Cindy Lynn Speer writes about four of my favorite things: Romance, Magic, Mystery, and Chocolate! She is here for a fun interview and will be to giving away a $50.00 Amazon/Barnes and Noble Gift Card to a randomly chosen winner. Meet Cindy Lynn Speer!
What is something you’ve lied about?
If something annoys me, and it doesn’t matter in the scheme of things, I’ll lie about it, because there is no sense making someone feel bad for nothing. XD And my weight. And my age.
Who is the last person you hugged?
A friend who came to visit me at work, between his own tasks. He’s a sweet man whose kids come to my fencing practice. So that was nice.
What are you reading now?
I am about to settle down with a couple of Bernard Cornwell’s Saxon Chronicles. I really love how he writes historical fiction. I just finished The Spy Mistress by Jennifer Chiaverini, which was the story of Elizabeth Van Lew, who was a spy in her hometown of Richmond Virginia during the Civil War. Really cool stuff!
How do you come up with the titles to your books?
Mostly they just come to me when I am writing…if I have time, I just slap a working title on and wait until the right title comes up to me and taps on my foot. Those are the titles I like best, because they feel natural, like the book knew its name and named itself. If I have to force a title I just keep fooling with things until I find something I like…usually a phrase from the story itself.
Share your dream cast for your book.
It changes all the time. For awhile I thought about Michelle Dockery for Tasmin…one of my friends thought Benedict Cumberbatch would make a great William. Gina Torres is sometimes Ailiani.
The Chocolatier's Wife &
The Chocolatier's Ghost
by Cindy Lynn Speer
GENRE: Fantasy Mystery
The Chocolatier's Wife: ROMANCE, MAGIC, MYSTERY.... AND CHOCOLATE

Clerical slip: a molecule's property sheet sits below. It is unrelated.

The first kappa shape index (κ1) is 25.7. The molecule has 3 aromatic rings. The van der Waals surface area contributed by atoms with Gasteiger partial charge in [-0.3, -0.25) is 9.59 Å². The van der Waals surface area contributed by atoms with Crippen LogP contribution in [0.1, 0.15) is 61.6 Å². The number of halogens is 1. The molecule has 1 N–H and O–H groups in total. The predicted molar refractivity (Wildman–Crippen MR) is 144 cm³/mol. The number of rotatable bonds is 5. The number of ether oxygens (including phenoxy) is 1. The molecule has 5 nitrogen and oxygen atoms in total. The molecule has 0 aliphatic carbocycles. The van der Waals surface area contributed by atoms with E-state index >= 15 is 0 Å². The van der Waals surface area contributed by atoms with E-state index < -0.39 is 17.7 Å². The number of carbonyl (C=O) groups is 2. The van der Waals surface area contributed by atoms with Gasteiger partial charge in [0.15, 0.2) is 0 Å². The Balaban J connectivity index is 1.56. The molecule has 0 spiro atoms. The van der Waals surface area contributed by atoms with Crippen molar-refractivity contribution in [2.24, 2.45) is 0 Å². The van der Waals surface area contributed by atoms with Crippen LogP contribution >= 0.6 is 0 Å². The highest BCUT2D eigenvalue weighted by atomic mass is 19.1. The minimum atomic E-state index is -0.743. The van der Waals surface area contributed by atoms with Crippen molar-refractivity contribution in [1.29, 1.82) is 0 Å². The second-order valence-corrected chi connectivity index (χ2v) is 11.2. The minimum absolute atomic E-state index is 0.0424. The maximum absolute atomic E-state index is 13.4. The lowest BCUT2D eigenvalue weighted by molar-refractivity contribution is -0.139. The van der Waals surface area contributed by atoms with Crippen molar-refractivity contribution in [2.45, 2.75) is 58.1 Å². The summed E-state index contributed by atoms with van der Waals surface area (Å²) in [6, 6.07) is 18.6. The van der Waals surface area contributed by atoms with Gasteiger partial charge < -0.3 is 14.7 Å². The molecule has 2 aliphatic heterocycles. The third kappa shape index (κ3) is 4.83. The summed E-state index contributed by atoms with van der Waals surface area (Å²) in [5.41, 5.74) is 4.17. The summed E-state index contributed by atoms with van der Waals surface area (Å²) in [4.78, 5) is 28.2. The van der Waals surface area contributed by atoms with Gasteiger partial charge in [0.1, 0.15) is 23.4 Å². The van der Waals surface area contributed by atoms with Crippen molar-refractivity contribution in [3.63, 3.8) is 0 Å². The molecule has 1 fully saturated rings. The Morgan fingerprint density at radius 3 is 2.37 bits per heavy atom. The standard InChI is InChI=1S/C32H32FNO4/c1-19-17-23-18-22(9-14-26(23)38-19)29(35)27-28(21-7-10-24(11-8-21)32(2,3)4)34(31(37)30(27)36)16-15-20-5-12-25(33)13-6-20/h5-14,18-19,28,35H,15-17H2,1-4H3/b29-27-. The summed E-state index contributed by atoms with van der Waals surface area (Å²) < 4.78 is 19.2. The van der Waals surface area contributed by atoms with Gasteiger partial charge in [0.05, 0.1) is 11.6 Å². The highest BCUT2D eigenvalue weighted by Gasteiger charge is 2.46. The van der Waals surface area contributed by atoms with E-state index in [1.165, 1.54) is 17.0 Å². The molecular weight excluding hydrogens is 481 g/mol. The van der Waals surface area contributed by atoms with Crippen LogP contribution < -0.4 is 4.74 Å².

A truly original, spellbinding love story, featuring vivid characters in a highly realistic historical setting.
When Tasmin's bethrothed, William, is accused of murder, she gathers her wind sprites and rushes to his home town to investigate. She doesn't have a shred of doubt about his innocence. But as she settles in his chocolate shop, she finds more in store than she bargained for. Facing suspicious townsfolk, gossiping neighbors, and William's own family, who all resent her kind - the sorcerer folk from the North -- she must also learn to tell friend from foe, and fast. For the real killer is still on the loose - and he is intent on ruining William's family at all cost.
The Chocolatier's Ghost: Married to her soul mate, the chocolatier William, Tasmin should not have to worry about anything at all. But when her happily ever after is interrupted by the disappearance of the town’s wise woman, she rushes in to investigate. Faced with dangers, dead bodies, and more mysterious disappearances, Tasmin and William must act fast to save their town and themselves – especially when Tasmin starts to be haunted by a most unwelcome ghost from her past…literally.
The Chocolatier’s Ghost is an enchanting sequel to Cindy Lynn Speer’s bestselling romantic mystery, The Chocolatier’s Wife.
Time was, in the kingdom of Berengeny, that no one picked their spouses. No one courted—not officially, at any rate—and no one married in a moment’s foolish passion. It was the charge of the town Wise Woman, who would fill her spell bowl with clear, pure water; a little salt; and the essence of roses, and rosemary, and sage. Next, she would prick the finger of the newborn child and let his or her blood drip into the potion. If a face showed in the waters, then it was known that the best possible mate (they never said true love, for that was the stuff of foolish fancy) had been born, and the Wise Woman could then tell where the future spouse lived, and arrangements were made.
For the parents of William of the House of Almsley, this process would turn out to be less than pleasant.
The first year that the baby William’s finger was pricked and nothing showed, the Wise Woman said, “Fear not, a wife is often younger than the husband.”
The second, third, and even fifth year she said much the same.